This post first appeared on Daily Genius.

One of the staple tools in Google Drive is Google Slides. Typically viewed as a tool to create linear presentations, much like PowerPoint, there are potentially two interesting approaches to using Google Slides in the classroom that move beyond traditional linear presentation slides.  One is a hidden gem inside of Google Slides that allows a user to create linked presentations slides, the other turns Google Slides into a published book online.

Idea #1 – Choose Your Own Adventure

Beginning with the first creative approach to Google Slides, when published on the web, a set of linked Google Slides turn into a Choose Your Own Adventure style presentation.  There is tremendous potential with linked presentation slides as students could leverage this technique when creating digital portfolios of their work.  For example, a title slide can act as a table of contents with clickable elements that link to examples of their work.  This would allow the viewer of the portfolio to select which elements of the portfolio they want to explore.  A student in a science class for example, could also use this technique to explain a complex concept.  The first slide of their Google Slides could be a plant cell with each section of the cell acting as a clickable link that connects to a slide further down in the slides with a detailed explanation of that particular concept.  In this example, a student could use their clickable Google Slides presentation during a live presentation during class where they can click on any concept in the home slide to quickly jump to a more in-depth slide about that one concept.

Creating Choose Your Own Adventure Stories

The first slide acts as the starting point for the entire presentation.  Insert an appropriate visual or text on the slide that will eventually act as multiple clickable links to subsequent slides. Then create additional slides that will house more detailed information, concepts, or visuals that will be accessed by clicking through the home slide.

To Create Links:

  1. Insert a Shape or image onto the home slide
  2. Adjust the settings of the shape to make it transparent
  3. Select the shape / image & click on the link option in the menu bar
  4. Change the linking option from hyperlink to “Slides in this Presentation”
  5. Select the appropriate slide to create the internal link
  6. Linking back – create a small shape or insert an image on each slide that either links back to the home slide or links to the next concept

 

Greg -choose your own adventure

Example:

 

Idea #2 – Collaborative eBooks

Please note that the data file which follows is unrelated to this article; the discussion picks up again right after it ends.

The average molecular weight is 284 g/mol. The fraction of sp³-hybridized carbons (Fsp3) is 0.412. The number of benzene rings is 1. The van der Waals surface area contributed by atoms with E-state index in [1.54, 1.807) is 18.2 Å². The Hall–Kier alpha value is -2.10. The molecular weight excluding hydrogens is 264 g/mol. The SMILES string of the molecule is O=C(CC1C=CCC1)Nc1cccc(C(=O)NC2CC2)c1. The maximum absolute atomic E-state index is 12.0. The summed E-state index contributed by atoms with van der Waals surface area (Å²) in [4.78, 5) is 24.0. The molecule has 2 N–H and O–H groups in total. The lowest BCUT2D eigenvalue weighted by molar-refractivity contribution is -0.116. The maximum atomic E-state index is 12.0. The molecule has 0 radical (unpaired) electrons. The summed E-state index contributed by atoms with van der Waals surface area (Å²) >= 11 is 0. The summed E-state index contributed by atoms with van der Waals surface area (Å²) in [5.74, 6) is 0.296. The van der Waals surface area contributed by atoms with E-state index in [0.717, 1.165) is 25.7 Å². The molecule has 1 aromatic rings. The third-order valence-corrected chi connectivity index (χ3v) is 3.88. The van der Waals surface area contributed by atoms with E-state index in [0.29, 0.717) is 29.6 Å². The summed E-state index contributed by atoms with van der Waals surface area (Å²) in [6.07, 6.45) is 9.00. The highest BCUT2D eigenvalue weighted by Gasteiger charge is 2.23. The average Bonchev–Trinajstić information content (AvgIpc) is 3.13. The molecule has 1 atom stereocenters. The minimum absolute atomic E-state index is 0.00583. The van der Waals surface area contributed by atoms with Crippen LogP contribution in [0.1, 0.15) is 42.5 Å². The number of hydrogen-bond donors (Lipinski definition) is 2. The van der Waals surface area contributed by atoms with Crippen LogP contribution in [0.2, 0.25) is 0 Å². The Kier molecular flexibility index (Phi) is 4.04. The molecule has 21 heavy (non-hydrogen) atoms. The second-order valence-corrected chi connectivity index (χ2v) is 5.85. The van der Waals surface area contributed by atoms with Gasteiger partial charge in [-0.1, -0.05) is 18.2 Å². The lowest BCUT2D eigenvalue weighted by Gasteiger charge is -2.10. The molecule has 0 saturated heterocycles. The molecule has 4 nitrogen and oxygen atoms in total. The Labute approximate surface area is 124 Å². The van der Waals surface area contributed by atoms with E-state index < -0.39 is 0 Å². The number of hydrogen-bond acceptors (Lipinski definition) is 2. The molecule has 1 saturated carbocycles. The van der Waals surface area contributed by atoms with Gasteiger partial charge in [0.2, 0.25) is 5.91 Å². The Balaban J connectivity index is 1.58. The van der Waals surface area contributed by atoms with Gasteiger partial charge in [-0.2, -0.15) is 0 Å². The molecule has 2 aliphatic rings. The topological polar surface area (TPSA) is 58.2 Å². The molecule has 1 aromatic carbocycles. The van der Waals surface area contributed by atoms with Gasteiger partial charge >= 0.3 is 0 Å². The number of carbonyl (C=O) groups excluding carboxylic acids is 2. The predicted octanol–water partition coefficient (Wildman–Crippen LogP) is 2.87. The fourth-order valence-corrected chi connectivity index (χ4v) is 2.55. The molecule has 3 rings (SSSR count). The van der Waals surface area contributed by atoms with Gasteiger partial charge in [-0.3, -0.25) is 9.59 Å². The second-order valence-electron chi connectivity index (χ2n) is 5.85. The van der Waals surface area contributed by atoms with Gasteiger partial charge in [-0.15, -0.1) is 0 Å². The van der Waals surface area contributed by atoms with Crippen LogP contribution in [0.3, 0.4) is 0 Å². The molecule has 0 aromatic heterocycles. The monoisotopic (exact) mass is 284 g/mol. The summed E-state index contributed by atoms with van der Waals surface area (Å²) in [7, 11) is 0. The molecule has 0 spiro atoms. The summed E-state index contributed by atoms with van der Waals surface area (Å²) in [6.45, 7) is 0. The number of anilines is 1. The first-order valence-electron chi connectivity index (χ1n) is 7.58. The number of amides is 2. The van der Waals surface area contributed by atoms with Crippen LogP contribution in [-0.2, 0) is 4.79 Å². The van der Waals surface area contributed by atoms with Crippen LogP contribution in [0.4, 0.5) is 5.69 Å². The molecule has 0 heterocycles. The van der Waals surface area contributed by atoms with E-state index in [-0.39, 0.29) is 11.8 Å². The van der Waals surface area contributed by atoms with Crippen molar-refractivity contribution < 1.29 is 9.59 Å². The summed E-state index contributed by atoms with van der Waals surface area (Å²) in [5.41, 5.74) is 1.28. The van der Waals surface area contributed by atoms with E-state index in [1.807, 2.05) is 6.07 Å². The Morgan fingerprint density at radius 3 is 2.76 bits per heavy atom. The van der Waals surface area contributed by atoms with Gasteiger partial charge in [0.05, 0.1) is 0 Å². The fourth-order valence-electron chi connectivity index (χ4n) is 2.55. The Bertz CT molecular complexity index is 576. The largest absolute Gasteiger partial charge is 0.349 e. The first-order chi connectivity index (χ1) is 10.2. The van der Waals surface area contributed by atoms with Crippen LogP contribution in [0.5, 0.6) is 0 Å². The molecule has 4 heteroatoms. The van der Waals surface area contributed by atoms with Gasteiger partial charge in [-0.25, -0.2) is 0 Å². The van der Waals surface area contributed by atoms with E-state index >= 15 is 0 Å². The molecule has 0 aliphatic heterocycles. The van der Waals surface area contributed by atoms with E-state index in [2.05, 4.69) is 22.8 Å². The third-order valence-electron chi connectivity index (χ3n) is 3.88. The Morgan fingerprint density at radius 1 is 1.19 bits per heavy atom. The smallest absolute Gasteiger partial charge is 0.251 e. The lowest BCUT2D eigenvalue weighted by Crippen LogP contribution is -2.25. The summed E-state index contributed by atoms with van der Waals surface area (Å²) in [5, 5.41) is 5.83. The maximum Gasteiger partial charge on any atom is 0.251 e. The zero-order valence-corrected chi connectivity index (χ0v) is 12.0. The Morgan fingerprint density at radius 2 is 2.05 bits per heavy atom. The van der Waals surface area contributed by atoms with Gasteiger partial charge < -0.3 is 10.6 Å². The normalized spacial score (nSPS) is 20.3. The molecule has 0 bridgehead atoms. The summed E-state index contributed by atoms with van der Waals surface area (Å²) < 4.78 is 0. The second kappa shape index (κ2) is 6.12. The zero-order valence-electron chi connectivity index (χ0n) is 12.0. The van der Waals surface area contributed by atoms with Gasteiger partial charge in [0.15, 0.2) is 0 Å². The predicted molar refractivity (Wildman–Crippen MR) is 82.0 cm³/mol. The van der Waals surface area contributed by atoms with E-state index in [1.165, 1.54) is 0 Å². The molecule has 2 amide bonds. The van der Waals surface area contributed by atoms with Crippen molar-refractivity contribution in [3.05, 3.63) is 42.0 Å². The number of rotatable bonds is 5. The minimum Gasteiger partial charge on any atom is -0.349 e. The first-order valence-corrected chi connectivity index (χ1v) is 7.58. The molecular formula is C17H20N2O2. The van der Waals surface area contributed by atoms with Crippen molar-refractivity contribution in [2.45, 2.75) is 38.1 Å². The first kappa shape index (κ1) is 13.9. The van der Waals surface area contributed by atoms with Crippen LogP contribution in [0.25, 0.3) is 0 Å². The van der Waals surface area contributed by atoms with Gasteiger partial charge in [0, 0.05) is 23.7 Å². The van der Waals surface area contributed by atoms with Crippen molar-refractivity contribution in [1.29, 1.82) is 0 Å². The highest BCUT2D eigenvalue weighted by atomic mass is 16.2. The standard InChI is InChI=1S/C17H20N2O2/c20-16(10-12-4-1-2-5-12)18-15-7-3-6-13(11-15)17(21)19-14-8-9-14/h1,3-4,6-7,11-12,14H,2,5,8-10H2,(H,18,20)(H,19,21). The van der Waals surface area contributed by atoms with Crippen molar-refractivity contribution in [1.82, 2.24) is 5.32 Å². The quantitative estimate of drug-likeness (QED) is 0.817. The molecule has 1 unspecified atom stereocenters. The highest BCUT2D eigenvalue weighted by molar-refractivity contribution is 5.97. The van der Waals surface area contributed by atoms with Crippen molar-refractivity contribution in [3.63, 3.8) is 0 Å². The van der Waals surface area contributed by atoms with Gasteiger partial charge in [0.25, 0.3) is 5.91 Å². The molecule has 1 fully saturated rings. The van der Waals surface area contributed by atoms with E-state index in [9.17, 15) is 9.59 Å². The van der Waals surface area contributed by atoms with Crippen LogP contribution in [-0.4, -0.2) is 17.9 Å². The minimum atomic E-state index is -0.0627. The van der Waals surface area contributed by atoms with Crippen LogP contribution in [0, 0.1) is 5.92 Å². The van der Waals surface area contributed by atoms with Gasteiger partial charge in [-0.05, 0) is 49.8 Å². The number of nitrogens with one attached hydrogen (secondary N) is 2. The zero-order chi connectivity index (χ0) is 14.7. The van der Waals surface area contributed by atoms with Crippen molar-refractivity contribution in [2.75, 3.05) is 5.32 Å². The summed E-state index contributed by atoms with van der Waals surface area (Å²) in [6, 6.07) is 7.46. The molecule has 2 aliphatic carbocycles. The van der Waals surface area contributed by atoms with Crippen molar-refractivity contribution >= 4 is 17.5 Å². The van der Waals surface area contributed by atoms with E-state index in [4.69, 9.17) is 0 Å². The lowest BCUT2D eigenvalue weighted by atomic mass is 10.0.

The latter of the two approaches is rather simple yet quite powerful as it allows students to publish and share their work with a potentially worldwide audience.  Approach each slide in a set of Google Slides as the page of a book.  When the product is complete, the slides can be turned into a published online book in two steps.  Combine this approach to Google Slides with the collaborative nature of the tool and the accessibility of Google Slides across devices, and it quickly becomes a collaborative publishing platform for students.

Creating Collaborative Published eBooks

In this approach Google Slides acts as a collaborative platform to create an online published book.  Begin the process by created a Google Slide presentation and invite desired collaborators.

  • Each slides acts as a page in the book
  • Students with mobile devices can snap photos of offline work (drawings, paintings, sketches, etc…) that can be added directly to the book through the Google Slides mobile app.
  • Download the finished book as a PDF document
  • Upload the PDF document to Issuu from a laptop or Chromebook

Example:

https://issuu.com/gkulowiec/docs/black_out_poetry/1

 

Why Think Creatively With Google?

Google Slides present  immense creative and collaborative potential. However, with a flexible mindset and creative approach, even more possibilities present themselves.  The two examples provided in this post are meant to act as a creative kickstart to innovative ways of thinking about the use of not only Google Slides but any tool available within the Google Apps for Education and Google Drive ecosystem.

Want to learn more from Greg this Summer? He will be on both coasts! ettsummer.org/greg

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